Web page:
Babies undergo different developmental stages of life. You should be aware of this to address their needs appropriately. If travelling takes most of your living, know how to place them safely inside your car.
A car seat protects your kids and reduces the risk of the leading cause of death in children: car crashes, a widespread occurrence. Kids deserve the utmost protection while on the road. If their age fits best for a forward-facing car seat, explore the tips provided by experts in this post.
What You Must Understand
Children may have unique body builds from one another, but safety must come first. Don’t hurry on to place them in a forward-facing position if not within experts’ guidelines. They may be able to cope with premature shifting. But the case here concerns safety, not their capacity to adapt to new positions.
“It all comes down to physics,” Dr Hoffman says, M.D., FAAP, chair of the American Academy of Paediatrics Council on Injury, Violence, and Poison Prevention and certified child passenger safety technician instructor. “Car crashes involve a tremendous amount of energy and force and [with] rear-facing, the head and neck are cradled by a car seat and not thrown forward. It specifically protects the most vulnerable parts.”
Car Seat Forward Facing
Turning your kid forward-facing can be a huge challenge to your parental decision-making rights. Like other parents, you might be concerned about your child’s exact age, height, and weight suitable for this position.
In early times, the guidelines dictated that the baby must reach one year old and weigh 20 lbs to shift to forward facing. But recommendations have been updated until the age of two. The height and weight will depend on the manufacturer’s instructions.
If possible, you wait until he is four years old before switching the position to forward-facing.
Alternatively, you can flip the car seat around from rear-facing to forward-facing when your kid outgrows the outlined maximum weight and height the manufacturer allows. Just be mindful of the model. Other forward-facing car seats are suitable for kids from 60 to 100 pounds with a height of 4 feet and 9 inches.
Top Tether, Car Anchors, and Harness
Placing your child in the forward-facing car seat requires extra safety moves by using a safety device seat belt or the top tether strap. The top tether helps to reduce head movements. It connects the upper part of the car seat to the car’s anchor. Watch this video.
To find a tether anchor, check the ceiling, the rear shelf, or better, read the car’s manual for the exact locations.
Another safety feature you should maximise is the harness system. It keeps the kids in a proper position even if they fall asleep. If a crash occurs, the strongest force is spread to the body, thereby reducing the injuries.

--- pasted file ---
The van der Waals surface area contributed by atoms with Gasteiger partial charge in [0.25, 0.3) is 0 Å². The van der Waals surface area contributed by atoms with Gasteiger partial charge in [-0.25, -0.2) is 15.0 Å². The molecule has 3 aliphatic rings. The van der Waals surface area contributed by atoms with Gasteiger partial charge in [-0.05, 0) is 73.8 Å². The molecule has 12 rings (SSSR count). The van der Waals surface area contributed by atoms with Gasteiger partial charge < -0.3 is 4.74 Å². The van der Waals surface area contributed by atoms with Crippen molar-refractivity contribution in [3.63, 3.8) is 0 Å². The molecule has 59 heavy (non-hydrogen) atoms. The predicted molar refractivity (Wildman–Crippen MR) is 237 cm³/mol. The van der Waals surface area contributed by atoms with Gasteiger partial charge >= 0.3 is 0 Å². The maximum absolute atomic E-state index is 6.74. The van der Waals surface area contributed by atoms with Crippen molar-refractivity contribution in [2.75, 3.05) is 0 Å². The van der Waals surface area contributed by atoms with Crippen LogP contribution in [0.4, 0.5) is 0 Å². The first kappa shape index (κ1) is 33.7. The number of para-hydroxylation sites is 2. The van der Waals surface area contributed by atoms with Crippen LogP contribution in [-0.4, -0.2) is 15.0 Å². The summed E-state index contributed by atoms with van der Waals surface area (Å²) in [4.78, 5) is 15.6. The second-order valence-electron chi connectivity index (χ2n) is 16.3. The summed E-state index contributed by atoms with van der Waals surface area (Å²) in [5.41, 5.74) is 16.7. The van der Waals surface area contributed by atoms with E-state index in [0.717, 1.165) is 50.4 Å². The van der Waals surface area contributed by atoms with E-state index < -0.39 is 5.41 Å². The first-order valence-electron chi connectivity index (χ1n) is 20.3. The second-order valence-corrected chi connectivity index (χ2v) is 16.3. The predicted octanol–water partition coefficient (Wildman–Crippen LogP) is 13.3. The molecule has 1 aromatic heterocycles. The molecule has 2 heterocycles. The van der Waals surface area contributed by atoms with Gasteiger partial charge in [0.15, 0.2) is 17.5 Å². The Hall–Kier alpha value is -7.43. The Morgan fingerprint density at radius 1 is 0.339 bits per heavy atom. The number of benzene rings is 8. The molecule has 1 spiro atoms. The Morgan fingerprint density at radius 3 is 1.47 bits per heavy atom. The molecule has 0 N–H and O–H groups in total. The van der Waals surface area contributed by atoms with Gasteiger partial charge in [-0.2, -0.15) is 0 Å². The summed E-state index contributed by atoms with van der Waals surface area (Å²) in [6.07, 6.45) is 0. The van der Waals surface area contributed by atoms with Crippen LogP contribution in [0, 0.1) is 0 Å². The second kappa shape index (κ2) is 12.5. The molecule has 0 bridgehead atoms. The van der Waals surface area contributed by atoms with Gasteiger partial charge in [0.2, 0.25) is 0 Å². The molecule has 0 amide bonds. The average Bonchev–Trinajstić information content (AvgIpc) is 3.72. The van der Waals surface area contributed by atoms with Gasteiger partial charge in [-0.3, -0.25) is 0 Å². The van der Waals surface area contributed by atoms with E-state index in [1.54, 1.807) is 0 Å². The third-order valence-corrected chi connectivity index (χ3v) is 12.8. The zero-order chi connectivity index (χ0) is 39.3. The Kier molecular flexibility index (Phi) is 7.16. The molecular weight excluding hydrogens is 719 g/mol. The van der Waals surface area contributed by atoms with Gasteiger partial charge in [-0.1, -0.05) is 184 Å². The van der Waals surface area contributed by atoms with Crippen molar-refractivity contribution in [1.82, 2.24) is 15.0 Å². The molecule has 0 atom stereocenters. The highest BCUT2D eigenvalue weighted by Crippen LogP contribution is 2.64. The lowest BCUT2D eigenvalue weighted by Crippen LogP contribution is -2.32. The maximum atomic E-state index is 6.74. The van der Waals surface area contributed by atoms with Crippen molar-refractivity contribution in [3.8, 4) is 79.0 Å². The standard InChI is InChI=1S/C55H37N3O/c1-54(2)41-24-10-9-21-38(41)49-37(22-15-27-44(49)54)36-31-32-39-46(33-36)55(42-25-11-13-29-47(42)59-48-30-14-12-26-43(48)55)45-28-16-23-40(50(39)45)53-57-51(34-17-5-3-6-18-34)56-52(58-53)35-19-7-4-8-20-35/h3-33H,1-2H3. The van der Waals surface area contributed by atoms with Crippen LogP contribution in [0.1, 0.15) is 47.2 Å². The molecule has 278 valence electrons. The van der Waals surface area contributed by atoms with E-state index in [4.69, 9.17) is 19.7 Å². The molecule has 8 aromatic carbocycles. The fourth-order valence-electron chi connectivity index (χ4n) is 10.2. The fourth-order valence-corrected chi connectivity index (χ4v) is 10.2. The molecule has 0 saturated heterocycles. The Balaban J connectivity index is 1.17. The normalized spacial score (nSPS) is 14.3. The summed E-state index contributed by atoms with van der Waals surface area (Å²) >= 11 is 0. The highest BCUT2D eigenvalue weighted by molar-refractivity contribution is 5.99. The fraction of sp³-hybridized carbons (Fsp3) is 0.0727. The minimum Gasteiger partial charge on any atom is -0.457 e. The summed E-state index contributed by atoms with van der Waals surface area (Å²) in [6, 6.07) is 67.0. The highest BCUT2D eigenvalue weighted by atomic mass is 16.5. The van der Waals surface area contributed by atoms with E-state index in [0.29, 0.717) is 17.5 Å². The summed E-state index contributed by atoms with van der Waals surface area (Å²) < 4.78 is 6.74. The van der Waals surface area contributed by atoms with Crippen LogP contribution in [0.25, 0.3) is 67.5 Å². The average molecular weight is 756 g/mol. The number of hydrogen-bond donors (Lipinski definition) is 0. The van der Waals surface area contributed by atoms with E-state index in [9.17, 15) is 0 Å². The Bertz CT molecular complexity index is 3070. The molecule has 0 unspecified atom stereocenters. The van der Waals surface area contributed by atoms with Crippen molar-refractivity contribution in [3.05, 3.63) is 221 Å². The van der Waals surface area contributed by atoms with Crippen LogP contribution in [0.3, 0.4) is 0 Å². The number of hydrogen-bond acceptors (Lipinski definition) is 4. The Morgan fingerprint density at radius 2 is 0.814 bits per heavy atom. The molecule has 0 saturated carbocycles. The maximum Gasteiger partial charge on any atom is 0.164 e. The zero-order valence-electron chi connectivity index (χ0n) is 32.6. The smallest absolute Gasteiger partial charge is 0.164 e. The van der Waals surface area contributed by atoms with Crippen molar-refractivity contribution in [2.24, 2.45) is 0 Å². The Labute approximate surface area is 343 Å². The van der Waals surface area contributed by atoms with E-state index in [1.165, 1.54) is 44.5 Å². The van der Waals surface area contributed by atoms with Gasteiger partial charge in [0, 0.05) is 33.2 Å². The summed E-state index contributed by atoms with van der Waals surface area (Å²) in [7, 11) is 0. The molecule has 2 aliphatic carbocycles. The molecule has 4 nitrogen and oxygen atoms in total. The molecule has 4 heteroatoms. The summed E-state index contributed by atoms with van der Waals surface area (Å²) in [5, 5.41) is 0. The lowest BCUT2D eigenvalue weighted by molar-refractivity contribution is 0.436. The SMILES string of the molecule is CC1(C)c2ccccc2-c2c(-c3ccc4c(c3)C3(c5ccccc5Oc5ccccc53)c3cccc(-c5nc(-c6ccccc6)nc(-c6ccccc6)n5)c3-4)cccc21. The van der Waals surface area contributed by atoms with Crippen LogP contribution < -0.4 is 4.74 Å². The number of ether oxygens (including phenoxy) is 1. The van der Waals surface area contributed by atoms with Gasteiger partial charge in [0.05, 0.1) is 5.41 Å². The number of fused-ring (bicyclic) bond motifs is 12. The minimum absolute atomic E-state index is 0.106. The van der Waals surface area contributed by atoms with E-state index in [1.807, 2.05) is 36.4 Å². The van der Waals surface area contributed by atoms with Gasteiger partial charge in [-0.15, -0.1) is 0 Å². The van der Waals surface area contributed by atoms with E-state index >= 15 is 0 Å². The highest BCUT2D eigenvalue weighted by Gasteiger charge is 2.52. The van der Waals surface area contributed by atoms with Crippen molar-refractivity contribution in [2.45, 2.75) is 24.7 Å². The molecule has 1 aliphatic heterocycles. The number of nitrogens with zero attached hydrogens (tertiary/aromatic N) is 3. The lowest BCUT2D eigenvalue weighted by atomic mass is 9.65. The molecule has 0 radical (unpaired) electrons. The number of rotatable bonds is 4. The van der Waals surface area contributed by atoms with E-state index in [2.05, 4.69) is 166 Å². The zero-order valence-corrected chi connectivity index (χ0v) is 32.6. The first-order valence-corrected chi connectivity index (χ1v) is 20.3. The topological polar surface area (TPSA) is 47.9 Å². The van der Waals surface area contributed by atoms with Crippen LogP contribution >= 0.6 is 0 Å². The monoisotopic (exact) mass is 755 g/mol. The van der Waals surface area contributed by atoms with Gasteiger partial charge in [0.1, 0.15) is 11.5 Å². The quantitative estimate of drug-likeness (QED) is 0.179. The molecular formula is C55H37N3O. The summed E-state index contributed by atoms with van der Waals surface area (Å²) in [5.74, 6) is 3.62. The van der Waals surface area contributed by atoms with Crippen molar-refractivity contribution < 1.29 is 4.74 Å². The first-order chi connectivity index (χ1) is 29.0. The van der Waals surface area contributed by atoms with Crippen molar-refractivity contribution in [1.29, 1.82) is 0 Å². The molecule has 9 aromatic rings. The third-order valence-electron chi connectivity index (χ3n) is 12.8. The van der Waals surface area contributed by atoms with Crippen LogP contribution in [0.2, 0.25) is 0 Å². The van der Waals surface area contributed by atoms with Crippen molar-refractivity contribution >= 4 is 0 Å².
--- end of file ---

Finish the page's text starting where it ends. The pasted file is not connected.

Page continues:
Do not confuse harness with tether. A harness is a restraint or support with a loop of straps or rope, whereas a tether is a rope or cable.
Putting kids in a forward-facing position has a potential risk during car accidents. Their heads tend to be pulled forward, which inflicts severe injuries on their necks and heads. Below is the list of safety rules.
- Check the car seat buyer’s guide.
- Install the car seat properly with the guidance of a certified technician or agency on safe installation.
- Tighten all anchors, including the extra tether.
- For added safety, place the forward-facing seat in the middle of the back seat for extra protection. It’s the safest part of the car.
- Buckle in your kids securely. Check for any uneven or loose straps because they add to the risk. Make sure that the angle indicator is within the safe range.
- Keep company with your kids even if they are safely buckled in.
- Use a car seat for travelling, not as their slumber couch. If they fall asleep, transfer them to a safe place.
- Use brand new and tested quality car seats. Be ready to spend for kids’ safety.
- Maximise safety by placing the harness to the prescribed height and tightening it properly.
- Be sure there’s no horizontal fold when straps are pinched.
- Put the chest clip by the child’s armpits.
- Protect them from airbags that may cause injury. While this saves adults’ lives, kids will likely get hurt badly when car accidents occur. Their head and neck will be injured.
- Pay close to safety precautions and make sure they’re aligned with standards when using the car seat:
- Take kids out once in a while or if they have been in the car seat for two hours.
- If you shop, take your kids to see what is best for them.
A car seat gives your travel more edge in providing your kid’s road protection. Following safety rules and guidelines is strictly a parental moral obligation to buy a forward-facing. So, have a certified car seat technician do it instead of installing it yourself.